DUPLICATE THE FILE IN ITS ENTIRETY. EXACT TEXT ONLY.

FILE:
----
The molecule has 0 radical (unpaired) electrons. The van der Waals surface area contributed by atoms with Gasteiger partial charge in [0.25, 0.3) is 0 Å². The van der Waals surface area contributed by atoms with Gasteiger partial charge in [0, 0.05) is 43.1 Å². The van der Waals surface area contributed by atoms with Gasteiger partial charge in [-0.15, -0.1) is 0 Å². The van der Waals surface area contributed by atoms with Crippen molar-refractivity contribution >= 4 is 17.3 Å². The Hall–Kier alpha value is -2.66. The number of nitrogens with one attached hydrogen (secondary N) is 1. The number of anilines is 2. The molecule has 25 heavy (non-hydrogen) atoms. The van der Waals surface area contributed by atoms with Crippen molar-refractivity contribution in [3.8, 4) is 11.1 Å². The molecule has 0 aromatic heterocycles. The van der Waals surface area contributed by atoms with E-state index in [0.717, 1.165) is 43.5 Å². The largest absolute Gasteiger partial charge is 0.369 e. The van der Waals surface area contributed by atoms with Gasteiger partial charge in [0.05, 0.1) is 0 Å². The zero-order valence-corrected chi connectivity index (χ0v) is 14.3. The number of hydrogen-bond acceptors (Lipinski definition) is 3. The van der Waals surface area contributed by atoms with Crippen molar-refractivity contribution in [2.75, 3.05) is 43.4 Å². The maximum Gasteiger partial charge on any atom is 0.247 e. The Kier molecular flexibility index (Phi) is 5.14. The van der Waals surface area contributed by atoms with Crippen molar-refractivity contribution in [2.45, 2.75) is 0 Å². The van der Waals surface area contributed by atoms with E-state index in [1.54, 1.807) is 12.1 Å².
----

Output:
The molecule has 0 radical (unpaired) electrons. The van der Waals surface area contributed by atoms with Gasteiger partial charge in [0.25, 0.3) is 0 Å². The van der Waals surface area contributed by atoms with Gasteiger partial charge in [0, 0.05) is 43.1 Å². The van der Waals surface area contributed by atoms with Gasteiger partial charge in [-0.15, -0.1) is 0 Å². The van der Waals surface area contributed by atoms with Crippen molar-refractivity contribution >= 4 is 17.3 Å². The Hall–Kier alpha value is -2.66. The number of nitrogens with one attached hydrogen (secondary N) is 1. The number of anilines is 2. The molecule has 25 heavy (non-hydrogen) atoms. The van der Waals surface area contributed by atoms with Crippen molar-refractivity contribution in [3.8, 4) is 11.1 Å². The molecule has 0 aromatic heterocycles. The van der Waals surface area contributed by atoms with E-state index in [0.717, 1.165) is 43.5 Å². The largest absolute Gasteiger partial charge is 0.369 e. The van der Waals surface area contributed by atoms with Gasteiger partial charge in [0.05, 0.1) is 0 Å². The zero-order valence-corrected chi connectivity index (χ0v) is 14.3. The number of hydrogen-bond acceptors (Lipinski definition) is 3. The van der Waals surface area contributed by atoms with Crippen molar-refractivity contribution in [2.75, 3.05) is 43.4 Å². The maximum Gasteiger partial charge on any atom is 0.247 e. The Kier molecular flexibility index (Phi) is 5.14. The van der Waals surface area contributed by atoms with Crippen molar-refractivity contribution in [2.45, 2.75) is 0 Å². The van der Waals surface area contributed by atoms with E-state index in [1.54, 1.807) is 12.1 Å².